Being able to repair and maintain all systems ourselves is important. I am an engineer with 3 trades; mechanic, aircraft welder and toolmaker. My wife is a sail maker. So we can fix just about everything.

Weight, storage and access will limit what you can have onboard. We have 106 lockers and still have to pick and chose what we can cruise with.
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Old 05-12-2013, 11:01   #22
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I don't know about others but we spent more time in the cockpit than any where else , either at anchor or sailing. The Caribbean wasn't so bad with short hops but once through Panama we virtually lived in the cockpit. On longer stretches with interrupted sleep we found at night, even the tropics we would get cold - to the point we would wear beenies and a fleecy. It is then important not to get wet and have a good cockpit enclosure is critical. The side curtains serve another very useful purpose at night of keeping the flying fish out.(can scare the crap out of you when they hit though)
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Old 05-12-2013, 11:06   #23
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Re: Beneteau 45f5 for circumnavigation

You not only need an anchor and all chain, you need a windlass pull it up. You need at least 400 ah of batteries and 500W of solar. You need a dodger and a bimini. You need a liferaft. You will need 4 good seaberths. With a 70 gallon fuel tank, you will want to carry 20 gal in jerry jugs, not just because you might need it, but you need the jugs to refuel.

What you really needed to do was buy my Bene 456 which had been RTW and had all this and more for $65k.
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Old 05-12-2013, 11:07   #24
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Re: Beneteau 45f5 for circumnavigation

Another sort of a hint that we've found with solar panels for onboard power - and it would be interesting to hear other's experiences with them - is that we get about 40-50% of their nameplate capacity for output during the day when under sail. So 1 kW of installed capacity will produce about 170-180 amp-hours per day under sail for a 24V system. They tend to work way better dangling on the hook than they do at sea because they don't get shading from the sails and tend to catch more sunlight with the boat at zero heel.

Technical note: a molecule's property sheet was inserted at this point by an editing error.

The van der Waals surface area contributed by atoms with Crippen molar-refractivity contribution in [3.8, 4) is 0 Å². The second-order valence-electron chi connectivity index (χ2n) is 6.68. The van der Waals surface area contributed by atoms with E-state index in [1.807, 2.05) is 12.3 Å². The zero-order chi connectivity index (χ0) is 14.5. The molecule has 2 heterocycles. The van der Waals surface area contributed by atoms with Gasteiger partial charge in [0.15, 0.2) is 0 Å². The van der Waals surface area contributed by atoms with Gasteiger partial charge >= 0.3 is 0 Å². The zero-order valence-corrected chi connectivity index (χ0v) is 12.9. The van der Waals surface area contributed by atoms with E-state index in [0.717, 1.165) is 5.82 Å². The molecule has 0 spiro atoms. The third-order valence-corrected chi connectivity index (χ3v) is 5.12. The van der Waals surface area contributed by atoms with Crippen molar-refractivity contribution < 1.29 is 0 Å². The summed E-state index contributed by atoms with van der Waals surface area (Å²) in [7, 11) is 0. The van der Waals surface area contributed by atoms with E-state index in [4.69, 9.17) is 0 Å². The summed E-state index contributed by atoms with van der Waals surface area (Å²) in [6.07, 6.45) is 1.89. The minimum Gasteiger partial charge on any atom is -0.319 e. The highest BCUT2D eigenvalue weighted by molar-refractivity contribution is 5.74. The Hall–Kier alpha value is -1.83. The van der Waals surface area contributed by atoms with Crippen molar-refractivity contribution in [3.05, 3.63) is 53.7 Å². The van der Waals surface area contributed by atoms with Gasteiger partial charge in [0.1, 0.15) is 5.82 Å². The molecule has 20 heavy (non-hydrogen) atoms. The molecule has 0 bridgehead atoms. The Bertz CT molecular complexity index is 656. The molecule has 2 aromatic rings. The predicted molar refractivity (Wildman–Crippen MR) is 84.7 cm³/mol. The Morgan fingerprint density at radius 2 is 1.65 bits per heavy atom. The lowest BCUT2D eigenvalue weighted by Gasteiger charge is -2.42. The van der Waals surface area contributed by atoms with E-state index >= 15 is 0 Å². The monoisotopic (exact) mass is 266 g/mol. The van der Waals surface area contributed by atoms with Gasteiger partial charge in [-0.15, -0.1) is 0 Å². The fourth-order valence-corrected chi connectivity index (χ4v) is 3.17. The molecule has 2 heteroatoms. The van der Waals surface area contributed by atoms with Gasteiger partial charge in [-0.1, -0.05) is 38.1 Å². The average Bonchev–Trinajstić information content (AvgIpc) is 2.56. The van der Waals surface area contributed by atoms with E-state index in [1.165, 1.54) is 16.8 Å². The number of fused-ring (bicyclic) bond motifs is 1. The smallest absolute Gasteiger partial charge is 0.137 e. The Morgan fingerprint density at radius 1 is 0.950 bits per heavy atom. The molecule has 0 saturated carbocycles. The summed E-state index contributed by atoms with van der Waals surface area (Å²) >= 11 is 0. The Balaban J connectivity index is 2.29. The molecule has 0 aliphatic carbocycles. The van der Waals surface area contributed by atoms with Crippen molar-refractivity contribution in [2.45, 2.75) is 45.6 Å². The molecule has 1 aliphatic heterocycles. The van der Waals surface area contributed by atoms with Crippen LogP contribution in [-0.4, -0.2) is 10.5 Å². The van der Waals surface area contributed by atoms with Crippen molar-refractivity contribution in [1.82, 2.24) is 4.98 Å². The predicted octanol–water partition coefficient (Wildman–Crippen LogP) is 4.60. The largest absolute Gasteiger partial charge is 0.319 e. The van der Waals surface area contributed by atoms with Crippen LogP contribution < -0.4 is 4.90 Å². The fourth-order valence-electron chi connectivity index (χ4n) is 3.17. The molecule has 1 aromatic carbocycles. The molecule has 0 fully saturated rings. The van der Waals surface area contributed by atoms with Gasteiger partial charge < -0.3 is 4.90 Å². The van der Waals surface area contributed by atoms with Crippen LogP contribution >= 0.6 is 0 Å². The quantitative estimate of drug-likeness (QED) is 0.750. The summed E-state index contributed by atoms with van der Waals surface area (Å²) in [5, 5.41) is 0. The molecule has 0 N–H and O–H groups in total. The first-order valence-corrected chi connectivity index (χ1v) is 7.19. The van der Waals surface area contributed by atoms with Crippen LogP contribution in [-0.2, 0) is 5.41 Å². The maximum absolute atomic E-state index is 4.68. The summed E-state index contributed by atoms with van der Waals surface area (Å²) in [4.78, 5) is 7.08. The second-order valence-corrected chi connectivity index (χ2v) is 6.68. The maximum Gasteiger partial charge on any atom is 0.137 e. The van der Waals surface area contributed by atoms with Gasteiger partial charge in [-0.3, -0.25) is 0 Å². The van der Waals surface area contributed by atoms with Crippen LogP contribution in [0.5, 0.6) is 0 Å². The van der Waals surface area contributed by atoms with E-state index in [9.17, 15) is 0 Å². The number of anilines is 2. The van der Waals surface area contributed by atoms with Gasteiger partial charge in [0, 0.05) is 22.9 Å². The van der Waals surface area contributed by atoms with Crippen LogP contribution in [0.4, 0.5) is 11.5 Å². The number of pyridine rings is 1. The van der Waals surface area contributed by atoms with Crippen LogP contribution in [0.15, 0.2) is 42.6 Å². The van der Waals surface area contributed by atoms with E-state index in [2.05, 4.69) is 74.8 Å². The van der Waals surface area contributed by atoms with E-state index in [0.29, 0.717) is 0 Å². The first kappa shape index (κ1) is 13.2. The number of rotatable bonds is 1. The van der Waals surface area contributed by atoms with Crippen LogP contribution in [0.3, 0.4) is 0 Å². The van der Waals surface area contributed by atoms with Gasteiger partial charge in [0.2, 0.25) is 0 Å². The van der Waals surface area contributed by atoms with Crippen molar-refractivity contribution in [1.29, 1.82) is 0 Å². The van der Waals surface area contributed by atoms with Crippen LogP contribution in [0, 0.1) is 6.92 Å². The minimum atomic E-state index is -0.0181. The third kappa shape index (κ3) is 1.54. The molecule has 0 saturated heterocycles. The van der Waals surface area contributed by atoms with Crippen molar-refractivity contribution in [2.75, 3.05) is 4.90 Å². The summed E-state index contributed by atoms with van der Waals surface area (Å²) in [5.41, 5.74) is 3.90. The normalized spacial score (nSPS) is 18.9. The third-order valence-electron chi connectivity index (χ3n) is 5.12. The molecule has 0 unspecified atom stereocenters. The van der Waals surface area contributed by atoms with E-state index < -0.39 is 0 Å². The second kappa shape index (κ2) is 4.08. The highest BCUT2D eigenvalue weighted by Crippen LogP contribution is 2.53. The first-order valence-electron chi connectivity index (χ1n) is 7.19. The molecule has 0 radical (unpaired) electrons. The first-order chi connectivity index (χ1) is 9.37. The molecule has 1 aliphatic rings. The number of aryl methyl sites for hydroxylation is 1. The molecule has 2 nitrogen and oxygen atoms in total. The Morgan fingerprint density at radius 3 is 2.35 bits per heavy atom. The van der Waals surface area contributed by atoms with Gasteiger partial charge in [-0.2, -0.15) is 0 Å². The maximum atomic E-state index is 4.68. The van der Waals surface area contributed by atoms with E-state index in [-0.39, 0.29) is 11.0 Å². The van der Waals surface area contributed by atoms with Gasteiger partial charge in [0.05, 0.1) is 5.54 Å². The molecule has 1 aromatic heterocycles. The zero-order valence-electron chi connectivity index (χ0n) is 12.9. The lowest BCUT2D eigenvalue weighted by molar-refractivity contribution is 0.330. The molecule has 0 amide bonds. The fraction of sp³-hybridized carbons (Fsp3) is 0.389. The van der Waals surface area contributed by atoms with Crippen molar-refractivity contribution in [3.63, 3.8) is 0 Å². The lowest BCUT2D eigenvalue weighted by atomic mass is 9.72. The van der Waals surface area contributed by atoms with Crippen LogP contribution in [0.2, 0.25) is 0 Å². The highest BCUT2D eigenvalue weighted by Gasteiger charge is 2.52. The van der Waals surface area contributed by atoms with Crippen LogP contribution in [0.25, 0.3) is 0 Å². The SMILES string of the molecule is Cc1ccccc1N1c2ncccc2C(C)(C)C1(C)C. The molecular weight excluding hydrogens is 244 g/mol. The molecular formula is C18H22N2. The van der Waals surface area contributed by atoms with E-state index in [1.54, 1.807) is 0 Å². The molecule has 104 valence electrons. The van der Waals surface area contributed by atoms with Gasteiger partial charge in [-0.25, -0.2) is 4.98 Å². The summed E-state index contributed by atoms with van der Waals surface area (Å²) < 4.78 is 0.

On overcast days it doesn't seem to make much difference, but they only produce about 20% of their nameplate on those days.

So I consider them a supplement and not your primary power source at sea. On the hook, they can easily power our boat 24/7 with nice sunny days. But the generator is primary - the solar panels just reduce how much the genset has to run at sea.

And the other thing is that solar panels are heavy. Ours weigh something like 50-60 lbs each (four 250w panels). We have ours on the aft deck and our boat is a ketch so the mizzen tends to be a problem with shading. On a sloop they might work better at sea due to less shading problems from the main'sl than we get from the mizzen.

It would be nice to hear others experiences with them on various boats. We talk to people, some who are happy with them, some that don't think they were worth the money. Overall, we're happy with them due to the fact that they allow us to have onboard power without running the generator on the hook - and we like to dangle on a mooring ball instead of renting a transient slip just to get shore power.
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Old 05-12-2013, 18:02   #25
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Re: Beneteau 45f5 for circumnavigation

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...What you really needed to do was buy my Bene 456 which had been RTW and had all this and more for $65k.
Don't suppose that boat is still for sale?
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Old 05-12-2013, 18:04   #26
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Re: Beneteau 45f5 for circumnavigation

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Originally Posted by Sjora View Post